Frank Gebhardt is a convicted felon residing in Spalding County, Georgia. In June 2018 he was sentenced to life in prison for the racially motivated murder of Timothy Coggins in 1983. Timothy Coggins was a 23-year-old black man who Gebhardt accused of socializing with a white woman.   
On Tuesday, June 26, 2018 Frank Gebhardt was sentenced to life in prison plus 30 years to serve concurrently by Judge Fletcher Sams in the Spalding County Courthouse. Immediately before sentencing, a jury had convicted Gebhardt of malice murder, felony murder, aggravated battery, aggravated assault, and concealing the death of another. The conviction came after seven days of testimony that included 20 witnesses and more than 160 pieces of evidence.  
According to witnesses, Frank Gebhardt and his brother-in-law, Bill Moore Sr., stabbed Timothy Coggins, 30 times before dragging him behind pick up truck using a chain. Gebhardt's own defense attorney admitted that Gebhardt is racist. According to prosecutors Gebhardt and Moore killed Coggins because he had been socializing with a white woman.  
Coggins' body was found near a set of power lines in the town of Sunny Side, Georgia, north of Griffin, Georgia on October 5, 1983. Courtroom testimony said Coggins had been beaten, stabbed and dragged behind a vehicle before being left for dead. 
Investigators said the murder remained unsolved for years. In 2017, after receiving new leads, the Georgia Bureau of Investigation reopened the case culminating in five arrests, including a detention officer from Spalding County and a police officer from the town of Milner, Georgia, located to the south of Griffin, in neighboring Lamar County, Georgia.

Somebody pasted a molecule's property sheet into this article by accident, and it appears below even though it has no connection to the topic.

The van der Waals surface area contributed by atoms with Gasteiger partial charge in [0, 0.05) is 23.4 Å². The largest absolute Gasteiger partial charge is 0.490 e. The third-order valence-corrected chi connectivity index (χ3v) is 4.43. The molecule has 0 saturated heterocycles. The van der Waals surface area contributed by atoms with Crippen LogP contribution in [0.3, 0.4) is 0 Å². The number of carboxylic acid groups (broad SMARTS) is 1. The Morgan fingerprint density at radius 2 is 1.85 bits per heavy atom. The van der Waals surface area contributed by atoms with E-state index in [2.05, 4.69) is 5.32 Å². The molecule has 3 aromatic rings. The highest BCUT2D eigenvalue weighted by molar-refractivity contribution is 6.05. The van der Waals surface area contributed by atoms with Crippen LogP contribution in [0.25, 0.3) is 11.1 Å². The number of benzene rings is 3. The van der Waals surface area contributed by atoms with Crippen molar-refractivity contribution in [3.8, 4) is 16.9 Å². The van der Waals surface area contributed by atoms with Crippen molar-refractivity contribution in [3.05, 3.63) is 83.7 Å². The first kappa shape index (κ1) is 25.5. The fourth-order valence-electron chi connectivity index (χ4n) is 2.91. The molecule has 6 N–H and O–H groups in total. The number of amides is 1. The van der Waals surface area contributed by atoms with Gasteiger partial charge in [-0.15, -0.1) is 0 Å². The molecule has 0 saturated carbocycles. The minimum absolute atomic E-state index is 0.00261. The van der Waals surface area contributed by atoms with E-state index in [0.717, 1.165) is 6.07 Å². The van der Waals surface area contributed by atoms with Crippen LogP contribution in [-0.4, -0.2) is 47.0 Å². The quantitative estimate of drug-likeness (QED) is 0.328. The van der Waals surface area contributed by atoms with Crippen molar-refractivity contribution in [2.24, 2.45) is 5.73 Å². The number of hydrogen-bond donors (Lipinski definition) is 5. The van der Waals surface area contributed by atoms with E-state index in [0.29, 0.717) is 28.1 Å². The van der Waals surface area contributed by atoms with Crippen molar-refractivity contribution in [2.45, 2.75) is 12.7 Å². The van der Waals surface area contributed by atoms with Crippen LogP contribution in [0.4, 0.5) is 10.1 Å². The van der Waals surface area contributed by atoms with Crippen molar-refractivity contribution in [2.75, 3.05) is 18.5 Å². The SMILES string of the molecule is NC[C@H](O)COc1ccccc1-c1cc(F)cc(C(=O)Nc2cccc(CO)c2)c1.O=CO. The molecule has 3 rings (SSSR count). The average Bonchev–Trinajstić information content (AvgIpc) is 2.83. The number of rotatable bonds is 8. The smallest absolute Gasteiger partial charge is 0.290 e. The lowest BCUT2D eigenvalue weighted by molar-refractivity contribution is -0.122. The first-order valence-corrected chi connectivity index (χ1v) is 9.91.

The Spalding County Sheriff's Office charged Gebhardt and 58-year-old Bill Moore, Sr. with murder. Milner Police Officer Lamar Bunn, his mother Sandra Bunn and Spalding County Detention Officer Gregory Huffman were each charged with obstruction of justice. 
A Spalding County court severed Gebhardt and Moore's murder cases, allowing the two men to be tried separately.
On Monday, Spalding County District Attorney Benjamin Coker told the jury during closing arguments that over the past 34 years evidence was lost and he was sorry he could not present crucial items to the jury, but he said Gebhardt's admissions to witnesses over the years helped preserve the case. 
"It is their burden to come in here and prove it beyond a reasonable doubt and he can't help it," Lee said. "He can't help that they lost evidence; he can't help that they conducted a bad investigation. He can't help that. It isn't his fault." 
Defense attorneys said some witnesses have added to their stories over the years and since several of them are in prison, they could be hoping for deals on their sentences in exchange for helping the state.